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S&P: Graham-Cassidy bill would cost 580K jobs

S&P: Graham-Cassidy bill would cost 580K jobs
© Greg Nash

The latest ObamaCare repeal bill would hurt the economy and reduce coverage levels, according to a new report released Monday. 

The S&P Global Ratings report found that the bill, sponsored by GOP Sens. Lindsey GrahamLindsey Olin GrahamOvernight Defense: Biden sends message with Syria airstrike | US intel points to Saudi crown prince in Khashoggi killing | Pentagon launches civilian-led sexual assault commission Graham: Trump will 'be helpful' to all Senate GOP incumbents John Boehner tells Cruz to 'go f--- yourself' in unscripted audiobook asides: report MORE (S.C.) and Bill CassidyBill CassidyRepublicans see Becerra as next target in confirmation wars Overnight Health Care: Johnson & Johnson vaccine safe, effective in FDA analysis | 3-4 million doses coming next week | White House to send out 25 million masks Koch-backed group launches ads urging lawmakers to reject COVID-19 relief bill MORE (La.), would reduce coverage levels among those making between 133 percent and 400 percent of the federal poverty line, or between $16,040 and $48,240 for an individual. 

Some eligible for the traditional Medicaid program may also lose coverage, S&P says.

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The ratings agency also found the bill could cost about 580,000 jobs and $240 billion in lost economic activity by 2027 while limiting the gross domestic product growth to about 2 percent a year over the next decade. 

The bill would end ObamaCare’s expansion of Medicaid and repeal much of the law, replacing it with block-grant funding for states. Some states, typically those that didn’t expand Medicaid, would get more funding, while others would get less.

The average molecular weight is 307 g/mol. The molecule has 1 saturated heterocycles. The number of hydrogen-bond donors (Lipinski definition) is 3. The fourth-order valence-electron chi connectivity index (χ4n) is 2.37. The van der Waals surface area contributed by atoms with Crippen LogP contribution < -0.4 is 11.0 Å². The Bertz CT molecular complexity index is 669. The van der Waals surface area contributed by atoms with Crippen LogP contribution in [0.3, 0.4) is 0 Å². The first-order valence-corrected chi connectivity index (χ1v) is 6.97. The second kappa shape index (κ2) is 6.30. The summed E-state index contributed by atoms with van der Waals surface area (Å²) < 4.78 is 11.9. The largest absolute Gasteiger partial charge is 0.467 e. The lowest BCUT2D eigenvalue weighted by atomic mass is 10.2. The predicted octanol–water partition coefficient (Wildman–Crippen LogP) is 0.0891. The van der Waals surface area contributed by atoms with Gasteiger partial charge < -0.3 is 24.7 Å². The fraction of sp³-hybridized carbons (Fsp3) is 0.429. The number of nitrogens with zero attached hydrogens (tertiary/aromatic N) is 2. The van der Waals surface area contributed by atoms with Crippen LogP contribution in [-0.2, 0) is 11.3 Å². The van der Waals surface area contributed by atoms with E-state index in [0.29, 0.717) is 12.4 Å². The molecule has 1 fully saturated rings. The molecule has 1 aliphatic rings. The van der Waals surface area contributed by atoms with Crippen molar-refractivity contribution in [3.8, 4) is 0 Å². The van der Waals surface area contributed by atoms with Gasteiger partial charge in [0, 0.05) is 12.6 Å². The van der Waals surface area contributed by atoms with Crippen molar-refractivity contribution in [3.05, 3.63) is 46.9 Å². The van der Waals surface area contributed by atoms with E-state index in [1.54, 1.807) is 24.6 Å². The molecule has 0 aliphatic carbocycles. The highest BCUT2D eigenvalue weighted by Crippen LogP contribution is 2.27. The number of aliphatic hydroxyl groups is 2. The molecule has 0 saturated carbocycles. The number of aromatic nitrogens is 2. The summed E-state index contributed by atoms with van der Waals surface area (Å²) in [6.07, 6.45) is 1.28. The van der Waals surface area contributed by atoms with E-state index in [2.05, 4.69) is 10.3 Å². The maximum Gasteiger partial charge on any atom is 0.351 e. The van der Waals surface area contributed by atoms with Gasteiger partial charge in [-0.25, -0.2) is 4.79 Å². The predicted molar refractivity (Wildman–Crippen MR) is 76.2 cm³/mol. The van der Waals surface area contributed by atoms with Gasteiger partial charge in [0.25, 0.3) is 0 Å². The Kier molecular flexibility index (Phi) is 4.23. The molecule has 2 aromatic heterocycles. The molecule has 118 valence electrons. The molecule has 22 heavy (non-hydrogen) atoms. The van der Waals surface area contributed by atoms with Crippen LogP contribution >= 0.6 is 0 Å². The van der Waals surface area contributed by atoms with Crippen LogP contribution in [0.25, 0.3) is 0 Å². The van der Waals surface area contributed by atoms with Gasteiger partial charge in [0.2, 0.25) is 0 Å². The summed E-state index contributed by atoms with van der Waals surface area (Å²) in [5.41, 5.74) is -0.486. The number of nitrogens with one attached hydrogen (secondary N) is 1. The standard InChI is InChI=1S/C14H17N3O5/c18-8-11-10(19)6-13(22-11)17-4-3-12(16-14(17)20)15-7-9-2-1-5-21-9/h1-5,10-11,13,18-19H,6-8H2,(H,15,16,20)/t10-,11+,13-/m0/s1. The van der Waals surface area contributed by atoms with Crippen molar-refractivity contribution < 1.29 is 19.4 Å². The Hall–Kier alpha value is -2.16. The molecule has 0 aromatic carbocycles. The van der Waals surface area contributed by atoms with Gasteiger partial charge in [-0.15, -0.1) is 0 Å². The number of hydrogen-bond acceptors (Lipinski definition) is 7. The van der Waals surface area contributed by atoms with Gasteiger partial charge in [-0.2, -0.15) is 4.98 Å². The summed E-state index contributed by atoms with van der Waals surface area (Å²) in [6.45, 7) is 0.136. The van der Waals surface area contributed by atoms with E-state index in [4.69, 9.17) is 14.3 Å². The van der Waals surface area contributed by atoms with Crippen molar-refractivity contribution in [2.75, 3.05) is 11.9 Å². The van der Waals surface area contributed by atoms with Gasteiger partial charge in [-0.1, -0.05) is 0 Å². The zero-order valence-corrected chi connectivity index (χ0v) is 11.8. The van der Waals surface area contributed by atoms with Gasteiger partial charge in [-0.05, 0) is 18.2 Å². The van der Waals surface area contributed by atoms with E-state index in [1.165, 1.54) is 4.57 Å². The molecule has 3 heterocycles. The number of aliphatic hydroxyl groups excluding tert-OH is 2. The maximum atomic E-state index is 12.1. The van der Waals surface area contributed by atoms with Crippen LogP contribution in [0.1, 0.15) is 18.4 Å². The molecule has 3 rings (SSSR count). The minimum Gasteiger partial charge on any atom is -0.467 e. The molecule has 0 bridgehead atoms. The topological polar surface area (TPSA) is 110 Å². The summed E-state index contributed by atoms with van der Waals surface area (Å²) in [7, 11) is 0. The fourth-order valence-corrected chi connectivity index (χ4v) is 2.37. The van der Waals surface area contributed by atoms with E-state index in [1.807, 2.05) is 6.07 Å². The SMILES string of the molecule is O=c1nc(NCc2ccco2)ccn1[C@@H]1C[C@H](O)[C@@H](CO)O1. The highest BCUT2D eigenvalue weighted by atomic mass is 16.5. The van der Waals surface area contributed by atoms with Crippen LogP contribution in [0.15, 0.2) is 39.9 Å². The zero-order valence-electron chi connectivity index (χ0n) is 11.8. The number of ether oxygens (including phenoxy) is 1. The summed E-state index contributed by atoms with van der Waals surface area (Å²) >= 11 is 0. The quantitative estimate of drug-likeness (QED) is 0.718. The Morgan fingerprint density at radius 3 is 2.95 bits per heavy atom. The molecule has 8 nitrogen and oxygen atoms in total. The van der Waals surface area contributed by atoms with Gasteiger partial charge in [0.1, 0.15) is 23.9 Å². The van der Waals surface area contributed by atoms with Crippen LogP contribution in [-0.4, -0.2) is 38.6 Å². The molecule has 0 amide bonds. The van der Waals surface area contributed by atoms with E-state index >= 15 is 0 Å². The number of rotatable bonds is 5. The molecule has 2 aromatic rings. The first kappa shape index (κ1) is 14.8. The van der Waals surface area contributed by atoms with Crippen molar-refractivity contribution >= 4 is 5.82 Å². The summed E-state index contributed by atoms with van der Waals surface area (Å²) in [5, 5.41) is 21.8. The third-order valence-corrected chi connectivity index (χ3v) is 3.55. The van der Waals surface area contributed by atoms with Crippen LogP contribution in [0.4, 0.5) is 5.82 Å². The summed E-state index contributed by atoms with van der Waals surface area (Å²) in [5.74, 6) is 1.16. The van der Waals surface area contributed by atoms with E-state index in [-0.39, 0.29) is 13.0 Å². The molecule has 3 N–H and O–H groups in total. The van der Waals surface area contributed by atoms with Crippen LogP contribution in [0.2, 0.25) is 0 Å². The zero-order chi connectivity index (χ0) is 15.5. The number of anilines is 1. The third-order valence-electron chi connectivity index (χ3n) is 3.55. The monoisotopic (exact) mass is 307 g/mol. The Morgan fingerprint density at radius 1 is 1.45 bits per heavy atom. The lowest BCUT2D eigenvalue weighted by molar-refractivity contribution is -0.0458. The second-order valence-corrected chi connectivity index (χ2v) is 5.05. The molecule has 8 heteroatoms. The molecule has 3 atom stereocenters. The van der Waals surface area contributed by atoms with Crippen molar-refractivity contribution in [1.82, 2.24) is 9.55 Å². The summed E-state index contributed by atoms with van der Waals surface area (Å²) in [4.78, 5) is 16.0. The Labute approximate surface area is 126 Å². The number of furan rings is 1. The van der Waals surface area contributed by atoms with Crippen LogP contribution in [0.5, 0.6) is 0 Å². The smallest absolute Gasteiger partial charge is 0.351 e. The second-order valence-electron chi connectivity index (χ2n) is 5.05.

S&P said this increased flexibility comes with "fewer federal dollars, creating increased fiscal and operational burdens on the states." 

The bill could also cause disparity among states in terms of rules for insurance markets and uninsured levels, the report says. 

The Graham-Cassidy repeal bill faces a very narrow path. Republican Sens. Rand PaulRandal (Rand) Howard PaulOvernight Health Care: 50 million coronavirus vaccines given | Pfizer news | Biden health nominees Rand Paul criticized for questioning of transgender health nominee Haley isolated after Trump fallout MORE (Ky.) and John McCainJohn Sidney McCainCindy McCain planning 'intimate memoir' of life with John McCain Trump-McConnell rift divides GOP donors Arkansas state senator says he's leaving Republican Party MORE (Ariz.) have already come out against it. A third GOP "no" vote would sink the legislation.

Cassidy, a medical doctor, and Graham are set to defend their bill during a CNN town hall-style event on Monday night.